Export capacity in the Middle East over the 2012 – 2016 period remained at 100.1 million tpy. However, this is expected to increase to 110.6 million tpy by 2021, driven by the construction of the Iran LNG terminal. However, due to large increases in capacity in Australia and the US, the Middle East’s market share of just over 28% in 2016 will fall to 23% by 2021.
Despite the region being a major exporter of LNG, a couple of import terminals are expected to be built – with Turkey accounting for the majority of expenditure on import facilities. Another potential import project within the region is the Kuwait National Petroleum Corp. (KNPC) LNG facility in Kuwait, which is expected to come onstream by 2020.
A combination of sustained low oil prices and lower than expected economic growth profiles of many Asian countries (particularly China) has led to oversupply in the market, causing LNG spot prices to fall substantially. Asia will continue to be a key region of demand growth, yet prices have struggled. In August 2016, Japan’s LNG spot price averaged US$5.40/million Btu – a 50% decline compared to the same period 12 months prior. The low oil price remains a concern for the LNG market, as most long-term LNG contracts are linked to oil price, with the flexibility to vary according to market conditions greatly reduced. With long-term contracts in place, LNG suppliers’ ability to swap cargoes to the highest-priced bidder, or to adjust their LNG trading to where they can gain the most profit, is restricted.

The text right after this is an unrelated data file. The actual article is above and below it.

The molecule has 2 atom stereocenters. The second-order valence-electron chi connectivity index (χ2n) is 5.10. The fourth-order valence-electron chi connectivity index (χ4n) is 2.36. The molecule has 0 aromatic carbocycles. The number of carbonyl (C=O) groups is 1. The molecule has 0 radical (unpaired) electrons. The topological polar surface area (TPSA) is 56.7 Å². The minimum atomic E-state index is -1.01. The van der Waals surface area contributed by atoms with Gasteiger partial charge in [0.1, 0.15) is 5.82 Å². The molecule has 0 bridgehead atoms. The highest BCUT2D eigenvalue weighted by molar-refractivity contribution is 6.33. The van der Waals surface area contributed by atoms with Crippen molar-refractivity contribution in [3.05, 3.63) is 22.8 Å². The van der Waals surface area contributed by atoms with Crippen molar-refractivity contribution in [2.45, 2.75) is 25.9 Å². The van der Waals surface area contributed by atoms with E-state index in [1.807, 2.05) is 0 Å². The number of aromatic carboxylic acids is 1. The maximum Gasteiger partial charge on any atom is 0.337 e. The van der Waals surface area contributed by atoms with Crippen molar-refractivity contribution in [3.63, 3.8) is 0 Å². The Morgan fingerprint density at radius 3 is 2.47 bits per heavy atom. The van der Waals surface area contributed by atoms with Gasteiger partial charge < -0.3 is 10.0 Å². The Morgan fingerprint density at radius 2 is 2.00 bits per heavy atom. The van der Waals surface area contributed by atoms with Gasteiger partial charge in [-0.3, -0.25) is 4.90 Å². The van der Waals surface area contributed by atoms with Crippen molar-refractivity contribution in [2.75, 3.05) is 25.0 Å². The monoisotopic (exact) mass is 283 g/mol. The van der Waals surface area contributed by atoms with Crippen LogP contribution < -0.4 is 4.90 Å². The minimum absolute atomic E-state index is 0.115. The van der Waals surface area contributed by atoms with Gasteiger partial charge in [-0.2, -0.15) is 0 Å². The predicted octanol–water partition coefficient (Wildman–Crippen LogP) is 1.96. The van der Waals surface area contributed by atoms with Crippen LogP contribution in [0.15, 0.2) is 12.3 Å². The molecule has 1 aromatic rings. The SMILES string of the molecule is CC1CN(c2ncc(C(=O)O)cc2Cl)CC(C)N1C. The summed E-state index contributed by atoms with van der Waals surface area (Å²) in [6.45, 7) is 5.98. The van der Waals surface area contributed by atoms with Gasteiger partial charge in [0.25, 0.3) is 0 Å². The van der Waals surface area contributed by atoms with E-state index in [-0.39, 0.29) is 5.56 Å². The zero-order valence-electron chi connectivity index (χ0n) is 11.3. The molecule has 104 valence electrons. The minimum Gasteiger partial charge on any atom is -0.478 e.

Douglas-Westwood (DW) forecasts that CAPEX on LNG facilities between 2017 and 2021 will total US$284 billion – an increase of 50% compared to the previous five years. Over the forecast period, the Middle East will experience a 30% compound annual growth rate (CAGR) and, overall, the region will account for 3% of global expenditure.
While the Middle East has historically been a net exporting region, in recent years there has been a clear rise in domestic gas consumption, with two cargoes of LNG from the Sabine Pass LNG plant delivered to Kuwait and the UAE in 2Q16. However, import projects will remain in the minority over the forecast period, accounting for only 7% of regional expenditure.
In recent years, oversupply within the market has increased due to weaker demand from Asia. This is likely to remain the case in the short-term due to additional export capacity from Australasia and North America. However, seasonal gas demand will remain a key driver, particularly in Western Europe and Latin America, as LNG demand in these regions is often driven by prolonged winter seasons, while declining local gas production will also play a part. Global LNG CAPEX will experience a 14% CAGR over the next five years, and the use of natural gas will continue to play an increasingly important role in meeting global energy demand. Qatar retained its position as the world’s largest exporter of LNG in 2016. However, DW expects to see a shift in the market, with Australia forecast to become the biggest supplier by the end of 2017. With many countries in the Middle East having large gas reserves, ongoing political tensions and proxy warfare are a big stumbling point for the development of these capital-intensive projects, hence curtailing further investments over the near-term.
This article was originally published in the October 2016 issue of LNG Industry.
Written by Mark Adeosun, Douglas-Westwood, UK. For more information on the 'World LNG Market Forecast 2017 - 2021', click here.
Read the article online at: https://www.lngindustry.com/special-reports/11102016/outlook-for-the-middle-east/